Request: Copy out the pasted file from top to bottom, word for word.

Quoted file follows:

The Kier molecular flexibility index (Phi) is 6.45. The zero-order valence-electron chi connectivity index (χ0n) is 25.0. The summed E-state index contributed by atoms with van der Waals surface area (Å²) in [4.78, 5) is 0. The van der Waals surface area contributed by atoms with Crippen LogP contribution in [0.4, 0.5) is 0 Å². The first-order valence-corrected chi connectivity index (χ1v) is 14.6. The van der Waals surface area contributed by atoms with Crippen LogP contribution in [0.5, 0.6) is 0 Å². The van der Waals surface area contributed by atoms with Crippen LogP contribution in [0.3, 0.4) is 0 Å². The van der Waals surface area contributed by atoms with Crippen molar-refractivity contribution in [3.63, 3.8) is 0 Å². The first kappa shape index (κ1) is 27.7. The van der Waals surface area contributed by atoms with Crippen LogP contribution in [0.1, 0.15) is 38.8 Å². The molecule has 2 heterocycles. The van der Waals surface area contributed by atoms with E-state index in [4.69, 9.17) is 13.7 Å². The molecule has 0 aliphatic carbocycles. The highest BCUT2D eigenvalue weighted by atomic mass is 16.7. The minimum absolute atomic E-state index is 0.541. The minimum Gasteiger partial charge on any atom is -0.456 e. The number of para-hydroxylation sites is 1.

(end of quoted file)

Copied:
The Kier molecular flexibility index (Phi) is 6.45. The zero-order valence-electron chi connectivity index (χ0n) is 25.0. The summed E-state index contributed by atoms with van der Waals surface area (Å²) in [4.78, 5) is 0. The van der Waals surface area contributed by atoms with Crippen LogP contribution in [0.4, 0.5) is 0 Å². The first-order valence-corrected chi connectivity index (χ1v) is 14.6. The van der Waals surface area contributed by atoms with Crippen LogP contribution in [0.5, 0.6) is 0 Å². The van der Waals surface area contributed by atoms with Crippen LogP contribution in [0.3, 0.4) is 0 Å². The van der Waals surface area contributed by atoms with Crippen molar-refractivity contribution in [3.63, 3.8) is 0 Å². The first kappa shape index (κ1) is 27.7. The van der Waals surface area contributed by atoms with Crippen LogP contribution in [0.1, 0.15) is 38.8 Å². The molecule has 2 heterocycles. The van der Waals surface area contributed by atoms with E-state index in [4.69, 9.17) is 13.7 Å². The molecule has 0 aliphatic carbocycles. The highest BCUT2D eigenvalue weighted by atomic mass is 16.7. The minimum absolute atomic E-state index is 0.541. The minimum Gasteiger partial charge on any atom is -0.456 e. The number of para-hydroxylation sites is 1.